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‘Help us protect lakes’ – President tells fishing communities

Fishing Communities

President Yoweri Museveni urged elders in the fishing communities of Uganda to take a leading role in protecting the lakes from overfishing and the catching of immature fish because it has led to the depletion of stock and pledged to deploy the army to support them.

“Lake Victoria is here but it’s a dead lake because it has no fish. You need to help us to protect these lakes and we revamp them for the future of the country’s fishing industry. Borrow lessons from the cattle keepers who never eat female calves because they are the future of their herds as they are the ones that will produce and multiply the cattle stock” he said.

The President said that because the indigenous fishing communities had failed to protect the lakes; The Fisheries Ministry resorted to deploying of fisheries protection officers who have worsened the situation by engaging in mass corruption and extortion of fishermen and traders. He appealed to communities that live near the lakes and the water bodies in the country to do away with the negative vices of overfishing and fishing of premature fish which he said pose a great danger to the fishing industry in the country.

The President was addressing a public rally on Sunday at Masafu Sub-County grounds, Buwanda Village in Busia district to promote the Operation Wealth Creation campaign. The campaign is aimed at ensuring that each household engages in enterprises for food security and income generation to fight poverty. Het announced that government plans to gazette Busia as an export promotion zone and said that many industries will be put up in the border district to promote industrial trade. He warned however, that the border town known for its fish trade on Lake Victoria has been affected by overfishing and the catching of immature fish which is economically bad for business.

The President said that government will continue to work on service delivery but urged the population to engage in modern agro production to fight poverty. “Recent research has shown that 83% of families in Busia district are engaged in subsistence agriculture while only 17% are in commercial agriculture. How do you expect to get rid of poverty in the district,” he said.

He cautioned the people against land fragmentation which he said was dangerous for the future of the agricultural sector and warned that with continued fragmentation of land will result into irreversible poverty in Uganda which is largely an agricultural economy.

On health the President said that government had done well in the immunization of children that has seen the country experience rapid population growth under the NRM regime from 14 million in 1986 to 35 million people today. He however said that the population needs to exercise quality hygiene and nutrition to avoid contracting some disease. He also warned them against living reckless life styles such as promiscuity, drug abuse and alcoholism that he said were dangerous for their lives.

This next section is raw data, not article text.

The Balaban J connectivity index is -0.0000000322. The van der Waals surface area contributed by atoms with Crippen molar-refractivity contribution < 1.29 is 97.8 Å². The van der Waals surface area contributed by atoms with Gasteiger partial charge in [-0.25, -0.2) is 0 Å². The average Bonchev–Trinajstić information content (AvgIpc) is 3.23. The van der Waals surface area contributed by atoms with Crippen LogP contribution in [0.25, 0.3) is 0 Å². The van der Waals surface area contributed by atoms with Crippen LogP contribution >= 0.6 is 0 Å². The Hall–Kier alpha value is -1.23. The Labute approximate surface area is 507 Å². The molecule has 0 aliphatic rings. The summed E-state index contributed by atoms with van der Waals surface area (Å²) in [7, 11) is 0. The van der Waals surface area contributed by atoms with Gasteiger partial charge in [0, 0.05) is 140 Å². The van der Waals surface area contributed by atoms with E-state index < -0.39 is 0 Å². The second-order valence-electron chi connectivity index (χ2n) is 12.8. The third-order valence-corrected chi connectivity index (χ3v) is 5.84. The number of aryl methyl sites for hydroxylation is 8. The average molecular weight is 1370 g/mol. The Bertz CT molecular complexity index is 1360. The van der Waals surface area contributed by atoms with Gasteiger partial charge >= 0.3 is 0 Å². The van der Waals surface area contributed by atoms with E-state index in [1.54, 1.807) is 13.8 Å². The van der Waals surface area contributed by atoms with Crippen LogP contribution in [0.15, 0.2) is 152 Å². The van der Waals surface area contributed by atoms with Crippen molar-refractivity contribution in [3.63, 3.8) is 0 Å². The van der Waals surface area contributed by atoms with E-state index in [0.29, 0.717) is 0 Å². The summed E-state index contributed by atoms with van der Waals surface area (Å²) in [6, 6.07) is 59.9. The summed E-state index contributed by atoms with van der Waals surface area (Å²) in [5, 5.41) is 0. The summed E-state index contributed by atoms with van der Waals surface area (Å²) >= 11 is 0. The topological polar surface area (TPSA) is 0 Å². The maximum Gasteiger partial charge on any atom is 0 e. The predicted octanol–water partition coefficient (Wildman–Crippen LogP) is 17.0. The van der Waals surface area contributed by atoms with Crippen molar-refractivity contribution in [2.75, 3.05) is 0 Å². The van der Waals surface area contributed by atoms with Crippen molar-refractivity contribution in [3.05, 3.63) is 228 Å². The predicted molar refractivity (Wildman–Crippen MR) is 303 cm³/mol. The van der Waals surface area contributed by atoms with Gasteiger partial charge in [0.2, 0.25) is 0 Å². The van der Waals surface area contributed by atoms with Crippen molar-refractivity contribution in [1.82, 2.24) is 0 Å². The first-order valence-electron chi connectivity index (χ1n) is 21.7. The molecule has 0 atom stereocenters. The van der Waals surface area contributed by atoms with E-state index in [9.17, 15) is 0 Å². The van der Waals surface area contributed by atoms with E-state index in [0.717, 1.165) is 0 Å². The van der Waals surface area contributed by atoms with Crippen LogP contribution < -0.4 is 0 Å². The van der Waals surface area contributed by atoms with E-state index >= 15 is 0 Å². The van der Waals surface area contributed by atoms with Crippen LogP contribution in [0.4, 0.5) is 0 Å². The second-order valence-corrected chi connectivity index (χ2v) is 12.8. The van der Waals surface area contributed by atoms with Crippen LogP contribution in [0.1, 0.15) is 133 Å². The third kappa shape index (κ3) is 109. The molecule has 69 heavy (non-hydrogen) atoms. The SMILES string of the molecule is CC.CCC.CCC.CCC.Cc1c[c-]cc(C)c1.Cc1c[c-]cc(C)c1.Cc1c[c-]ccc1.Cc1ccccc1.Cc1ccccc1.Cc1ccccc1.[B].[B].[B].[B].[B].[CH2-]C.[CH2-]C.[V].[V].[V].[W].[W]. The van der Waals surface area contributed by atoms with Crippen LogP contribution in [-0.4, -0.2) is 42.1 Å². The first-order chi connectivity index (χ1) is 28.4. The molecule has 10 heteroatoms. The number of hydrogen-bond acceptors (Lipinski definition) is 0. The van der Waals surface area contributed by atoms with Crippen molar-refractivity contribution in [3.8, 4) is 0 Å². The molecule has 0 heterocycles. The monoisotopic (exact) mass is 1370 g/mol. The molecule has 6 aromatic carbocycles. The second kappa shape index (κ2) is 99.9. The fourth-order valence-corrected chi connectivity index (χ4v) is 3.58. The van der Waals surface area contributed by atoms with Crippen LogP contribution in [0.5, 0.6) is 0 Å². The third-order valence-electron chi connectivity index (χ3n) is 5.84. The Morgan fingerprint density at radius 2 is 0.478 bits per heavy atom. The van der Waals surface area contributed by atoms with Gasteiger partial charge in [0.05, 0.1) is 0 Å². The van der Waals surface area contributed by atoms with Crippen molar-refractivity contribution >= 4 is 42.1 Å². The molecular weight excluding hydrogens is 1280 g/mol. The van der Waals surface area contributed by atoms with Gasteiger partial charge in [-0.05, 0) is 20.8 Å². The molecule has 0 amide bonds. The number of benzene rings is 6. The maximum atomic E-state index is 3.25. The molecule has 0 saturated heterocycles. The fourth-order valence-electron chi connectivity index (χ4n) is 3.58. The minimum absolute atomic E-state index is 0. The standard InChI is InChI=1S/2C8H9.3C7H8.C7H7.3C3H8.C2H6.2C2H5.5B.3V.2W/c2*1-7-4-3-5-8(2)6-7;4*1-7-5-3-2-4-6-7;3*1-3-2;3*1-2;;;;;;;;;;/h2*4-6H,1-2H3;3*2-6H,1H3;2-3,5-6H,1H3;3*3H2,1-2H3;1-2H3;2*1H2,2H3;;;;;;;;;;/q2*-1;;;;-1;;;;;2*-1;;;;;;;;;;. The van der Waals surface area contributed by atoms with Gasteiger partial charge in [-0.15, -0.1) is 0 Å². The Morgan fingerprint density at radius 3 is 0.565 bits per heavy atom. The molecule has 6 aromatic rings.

He further announced that government will tarmac Torooro-Busia road and Musiita-Majanji road and that more roads will be tarmacked as the government has prioritized and allocated sufficient funds to the road sector. He urged movement supporters to understand the importance of prioritization in the implementation of government programs as all programs can’t be implemented at the same time. “We are now working on several roads with our locally generated revenue and we shall do more but we have to prioritize because if we tackle many programs at the same time we will make no impact and deliver nothing. That Prioritization approach helped us in the bush as we used limited resources but registered many victories,” he said.

On security the President said that the country is peaceful because the National Resistance Movement built a strong army with a national character which is pro-people. He said that the UPDF, unlike the past national armies, was not built on sectarian grounds of either tribes or religion which is the reason the army is strong.

“We had problems in 1960’s because leaders were focused on tribal and religious sectarianism. You leave a good soldier and go for a bad soldier because you are looking for your tribe’s man and you can’t build strong force on those lines” he noted.


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